Weekly Top 10: How to Make the Most of DevOps
Weekly Top 10: How to Make the Most of DevOps
This review of the week's news in DevOps topics touches on the future of DevOps, self-healing service management, automated CD/CI, and more.
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The original post lives on the Electric Cloud blog.
Welcome to another round-up of the latest news in DevOps, Agile and Continuous Delivery. In this week’s post, DevOps proves it’s here to stay, as 50% of tech leaders are now implementing DevOps – which has been proven to increase speed of software delivery while maintaining quality – saving organizations time and money. Also in this week’s news, we revisit some best practices for Continuous Delivery and find out what’s in store for DevOps in the foreseeable future.
Continue reading for more on the latest modern software delivery news and trends, and, as always, stay tuned to all the news coming from @ElectricCloud on DevOps and Continuous Delivery throughout the week.
1) DevOps: Where It’s Going and How to Make the Most of It
DevOps is much more than a set of practices for smarter software development. The benefits of Agile-type thinking — such as iterative development and continuous delivery — are being pushed beyond the IT department and out into the wider business. Here’s how adopting small, quick changes will deliver new benefits to businesses and their customers in the future.
2) CIO Jury: 50% of Tech Leaders Are Implementing DevOps
Organizations including Adobe, Amazon, Target, and Walmart have adopted the DevOps workflow to improve productivity and communication. In terms of other organizations, DevOps implementation is currently “all over the map,” Jeff Sussna, founder and principal of Ingineering.IT and author of Designing Delivery: Rethinking IT in the Digital Service Economy, told ZDNet.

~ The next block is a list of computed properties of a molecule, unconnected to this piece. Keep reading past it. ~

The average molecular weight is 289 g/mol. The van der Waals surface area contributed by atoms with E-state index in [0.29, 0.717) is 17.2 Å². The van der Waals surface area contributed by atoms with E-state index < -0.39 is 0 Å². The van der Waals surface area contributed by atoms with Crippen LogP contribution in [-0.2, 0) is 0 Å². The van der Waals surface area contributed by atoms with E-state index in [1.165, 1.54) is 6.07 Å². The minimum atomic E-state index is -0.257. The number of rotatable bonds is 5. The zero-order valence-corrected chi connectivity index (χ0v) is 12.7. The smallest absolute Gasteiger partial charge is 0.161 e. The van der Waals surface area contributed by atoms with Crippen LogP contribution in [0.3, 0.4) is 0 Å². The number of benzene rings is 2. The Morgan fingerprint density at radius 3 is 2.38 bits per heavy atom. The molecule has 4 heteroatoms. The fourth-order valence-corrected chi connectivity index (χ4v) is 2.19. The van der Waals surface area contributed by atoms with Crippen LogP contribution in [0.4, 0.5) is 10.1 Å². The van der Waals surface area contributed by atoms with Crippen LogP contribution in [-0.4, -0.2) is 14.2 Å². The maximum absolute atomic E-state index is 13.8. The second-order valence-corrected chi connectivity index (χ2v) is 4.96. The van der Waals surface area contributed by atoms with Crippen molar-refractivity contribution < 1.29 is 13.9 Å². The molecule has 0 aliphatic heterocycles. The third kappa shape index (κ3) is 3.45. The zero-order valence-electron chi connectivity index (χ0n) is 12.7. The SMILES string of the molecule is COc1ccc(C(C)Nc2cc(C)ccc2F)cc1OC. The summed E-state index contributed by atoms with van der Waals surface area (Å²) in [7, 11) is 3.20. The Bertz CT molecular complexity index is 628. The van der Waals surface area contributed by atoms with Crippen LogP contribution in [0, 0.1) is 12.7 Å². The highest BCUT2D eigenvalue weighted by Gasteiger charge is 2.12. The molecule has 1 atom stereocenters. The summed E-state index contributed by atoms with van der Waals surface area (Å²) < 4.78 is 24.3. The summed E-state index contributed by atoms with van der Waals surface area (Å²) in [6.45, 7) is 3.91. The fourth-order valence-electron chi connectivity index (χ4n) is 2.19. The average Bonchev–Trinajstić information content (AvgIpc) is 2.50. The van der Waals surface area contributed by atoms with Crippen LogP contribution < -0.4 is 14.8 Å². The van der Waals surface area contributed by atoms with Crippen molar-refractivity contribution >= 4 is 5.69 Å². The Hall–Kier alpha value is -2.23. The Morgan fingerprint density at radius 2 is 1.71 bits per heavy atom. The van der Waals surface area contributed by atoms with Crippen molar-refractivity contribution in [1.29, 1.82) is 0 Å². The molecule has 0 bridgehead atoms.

3) Self-Healing Service Management and the Future of DevOps
By Chris Tozzi | Published on @devopsdotcom
How can DevOps teams take continuous delivery to the next step? Part of the answer lies in self-healing, which could optimize performance management and monitoring and underpin the software delivery pipelines of the future. Self healing means the ability of systems or environments to detect and resolve problems automatically. It eliminates the need for manual human intervention, upon which most systems today still rely to fix issues.
4) Victory! The Smell of Skunkworks in Your Office in the Morning
While it’s easy to start up a few, flashy new DevOps teams, releasing to production each week and flaunting the ball-and-chain of enterprise governance, scaling that change to your organization will always be challenging, if not crushingly impossible. When it comes to scaling the skunk-works, I’m reminded of a conversation with a struggling enterprise architect. I often use the company’s mobile app and it’s updated frequently, integrated well with iOS, and provides an overall very pleasant experience. Such results are normally unexpected from this type of aged, highly regulated, lumbering enterprise.